Software updates are usually meant to improve the overall quality which further enhances the user experience.

However, the Google Chrome 91 update appears to be doing the opposite for users. To recall, the removal of several flags after the Chrome 91 update affected many users.

Google Chrome flags

Now, it seems that a couple of more flags related to SameSite cookies have been taken away from users after the latest Google Chrome update.

The ‘SameSite by default cookies’ and ‘Cookies without SameSite must be secure’ flags are no longer accessible to users which is inconveniencing them.

This is simply because disabling the said flags allowed users and developers to manage particular sites as per their requirements.

(Source 1, 2, 3, 4, 5)

Also, it has been mentioned on the SameSite updates page of the Chromiun Projects that the flags in question are enabled by default and have been removed from chrome://flags.

While the removal of these and many other flags is problematic for users, it is done because these settings are meant for development purposes and are removed once they are no longer required.

However, reports about the removal of the SameSite flags clearly indicate that it is affecting developers as well. This has further pushed users and developers to find workarounds on their own.


Those who wish to disable the said SameSite flags can do so by adding –disable-features=SameSiteByDefaultCookies or –disable-features=CookieswithoutSameSitemustbesecure in the Target field of the Google Chrome or Microsoft Edge properties and restart the web browser.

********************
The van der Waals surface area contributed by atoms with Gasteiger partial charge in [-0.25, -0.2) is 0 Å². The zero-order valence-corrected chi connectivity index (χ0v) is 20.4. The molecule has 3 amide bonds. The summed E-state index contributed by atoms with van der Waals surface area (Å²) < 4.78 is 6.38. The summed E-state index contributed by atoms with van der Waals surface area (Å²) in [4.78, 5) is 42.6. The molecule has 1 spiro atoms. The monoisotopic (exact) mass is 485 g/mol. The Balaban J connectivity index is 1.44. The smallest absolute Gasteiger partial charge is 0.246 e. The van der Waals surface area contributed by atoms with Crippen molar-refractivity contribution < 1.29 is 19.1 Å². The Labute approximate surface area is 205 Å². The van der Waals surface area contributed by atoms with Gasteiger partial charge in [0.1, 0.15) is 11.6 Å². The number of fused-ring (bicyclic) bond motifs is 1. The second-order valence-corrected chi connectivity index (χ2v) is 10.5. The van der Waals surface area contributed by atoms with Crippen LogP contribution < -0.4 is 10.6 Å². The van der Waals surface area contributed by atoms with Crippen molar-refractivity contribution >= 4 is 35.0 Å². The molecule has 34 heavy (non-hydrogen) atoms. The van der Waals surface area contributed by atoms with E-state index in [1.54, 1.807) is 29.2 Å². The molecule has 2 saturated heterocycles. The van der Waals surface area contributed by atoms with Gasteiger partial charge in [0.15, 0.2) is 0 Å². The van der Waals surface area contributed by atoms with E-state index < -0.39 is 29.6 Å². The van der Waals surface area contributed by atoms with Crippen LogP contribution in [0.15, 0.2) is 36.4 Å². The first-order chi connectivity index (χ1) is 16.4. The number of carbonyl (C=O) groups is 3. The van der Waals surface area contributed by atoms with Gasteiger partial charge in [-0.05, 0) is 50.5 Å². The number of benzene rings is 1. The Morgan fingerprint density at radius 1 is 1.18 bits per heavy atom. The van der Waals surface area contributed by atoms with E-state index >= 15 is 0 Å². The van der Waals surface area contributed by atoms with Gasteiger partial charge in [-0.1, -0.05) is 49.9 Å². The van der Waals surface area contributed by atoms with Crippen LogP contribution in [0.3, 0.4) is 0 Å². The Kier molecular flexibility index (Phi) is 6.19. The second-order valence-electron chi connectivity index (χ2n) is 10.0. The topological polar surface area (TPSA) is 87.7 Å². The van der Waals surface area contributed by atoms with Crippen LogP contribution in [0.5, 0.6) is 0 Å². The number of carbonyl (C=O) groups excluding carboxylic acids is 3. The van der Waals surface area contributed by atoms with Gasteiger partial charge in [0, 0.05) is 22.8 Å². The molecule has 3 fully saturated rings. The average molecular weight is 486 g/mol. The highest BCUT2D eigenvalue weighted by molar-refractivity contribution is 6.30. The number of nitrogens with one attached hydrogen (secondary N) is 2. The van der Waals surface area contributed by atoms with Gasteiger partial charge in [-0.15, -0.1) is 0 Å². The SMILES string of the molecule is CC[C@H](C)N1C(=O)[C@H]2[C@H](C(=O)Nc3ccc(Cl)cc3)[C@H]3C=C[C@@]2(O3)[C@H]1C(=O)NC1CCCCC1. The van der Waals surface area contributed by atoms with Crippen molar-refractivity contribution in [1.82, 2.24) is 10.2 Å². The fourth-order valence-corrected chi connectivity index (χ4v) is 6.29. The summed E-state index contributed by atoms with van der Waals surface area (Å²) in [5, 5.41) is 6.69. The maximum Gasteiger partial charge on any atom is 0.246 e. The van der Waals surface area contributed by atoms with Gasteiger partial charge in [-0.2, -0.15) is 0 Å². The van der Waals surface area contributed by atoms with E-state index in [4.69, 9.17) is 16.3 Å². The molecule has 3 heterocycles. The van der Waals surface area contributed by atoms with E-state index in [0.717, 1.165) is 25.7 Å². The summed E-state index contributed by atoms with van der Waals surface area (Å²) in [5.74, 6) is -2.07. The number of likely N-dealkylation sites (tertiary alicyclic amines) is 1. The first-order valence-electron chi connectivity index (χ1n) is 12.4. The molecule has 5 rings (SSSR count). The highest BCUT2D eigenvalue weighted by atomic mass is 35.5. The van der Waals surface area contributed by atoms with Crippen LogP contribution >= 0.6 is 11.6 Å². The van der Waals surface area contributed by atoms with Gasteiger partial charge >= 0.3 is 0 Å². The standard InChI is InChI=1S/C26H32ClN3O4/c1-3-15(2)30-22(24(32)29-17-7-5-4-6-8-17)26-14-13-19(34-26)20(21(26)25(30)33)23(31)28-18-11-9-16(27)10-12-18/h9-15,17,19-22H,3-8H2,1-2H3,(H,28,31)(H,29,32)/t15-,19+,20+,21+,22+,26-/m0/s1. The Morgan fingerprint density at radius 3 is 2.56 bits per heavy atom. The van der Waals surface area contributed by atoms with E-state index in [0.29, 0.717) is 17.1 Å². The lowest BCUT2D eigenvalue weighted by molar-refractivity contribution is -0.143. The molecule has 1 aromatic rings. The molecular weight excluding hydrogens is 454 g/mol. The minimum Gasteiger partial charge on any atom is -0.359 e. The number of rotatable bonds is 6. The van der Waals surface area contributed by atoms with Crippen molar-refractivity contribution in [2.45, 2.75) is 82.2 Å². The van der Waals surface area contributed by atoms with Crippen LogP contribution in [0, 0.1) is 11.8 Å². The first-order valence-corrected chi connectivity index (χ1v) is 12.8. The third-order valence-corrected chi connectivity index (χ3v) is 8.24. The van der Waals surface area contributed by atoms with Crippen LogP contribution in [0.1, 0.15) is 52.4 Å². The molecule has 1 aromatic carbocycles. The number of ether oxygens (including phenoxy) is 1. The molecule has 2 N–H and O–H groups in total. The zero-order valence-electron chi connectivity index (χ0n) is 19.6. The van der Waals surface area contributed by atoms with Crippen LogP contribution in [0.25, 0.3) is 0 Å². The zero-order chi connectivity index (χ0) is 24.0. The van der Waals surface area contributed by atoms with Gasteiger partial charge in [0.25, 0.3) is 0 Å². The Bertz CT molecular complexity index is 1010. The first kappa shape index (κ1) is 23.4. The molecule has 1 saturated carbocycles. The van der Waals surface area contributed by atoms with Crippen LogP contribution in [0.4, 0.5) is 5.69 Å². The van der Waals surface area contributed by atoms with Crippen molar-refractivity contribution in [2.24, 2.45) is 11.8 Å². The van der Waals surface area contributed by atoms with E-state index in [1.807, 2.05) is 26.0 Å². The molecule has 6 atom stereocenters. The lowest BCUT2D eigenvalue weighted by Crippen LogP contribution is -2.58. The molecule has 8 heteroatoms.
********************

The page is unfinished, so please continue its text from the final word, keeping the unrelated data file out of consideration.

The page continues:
It must be noted that all the Chrome/Chromium instances must closed before adding the tags mentioned above. Also, the said tags must be added after the “C:\Program Files\Google\Chrome\Application\chrome.exe” or “C:\Program Files (x86)\Microsoft\Edge\Application\msedge.exe” (in case of Microsoft Edge).

However, this workaround will only work until the Google Chrome 94 update as the said command line flags will be removed after that.


Apart from this, regular users can try using a portable version of Google Chrome 89 or before if they genuinely need to access the flags in question.

Since the tech giant has not made any comments on the matter so far, it is unclear whether the issues being faced by users because of these changes will be addressed in the future or not.

Hopefully, Google or the Chromium community sheds some more light on the matter as the said changes are troubling many users and developers.


That said, we will report back with more details as and when we get more details to share so stay tuned.

NOTE: There are more such stories in our dedicated Google and web browser sections so be sure to go through them.

PiunikaWeb started as purely an investigative tech journalism website with main focus on ‘breaking’ or ‘exclusive’ news. In no time, our stories got picked up by the likes of Forbes, Foxnews, Gizmodo, TechCrunch, Engadget, The Verge, Macrumors, and many others. Want to know more about us? Head here.

Deveshwar Bhardwaj
901 Posts

I'm a techy who is particularly fond of Android smartphones. A writer who usually finds himself on the other side of the spectrum. An artist who likes to sing and play the guitar. Also a photographer when in the mood.

Next article View Article

[Updated] Instagram crashing on all Android phones, but there are workarounds

Here's the crux of the article in video form: New updates are being added at the bottom of this story……. Original story from (June 5, 2018) follows: We're...
Jul 10, 2023 6 Min Read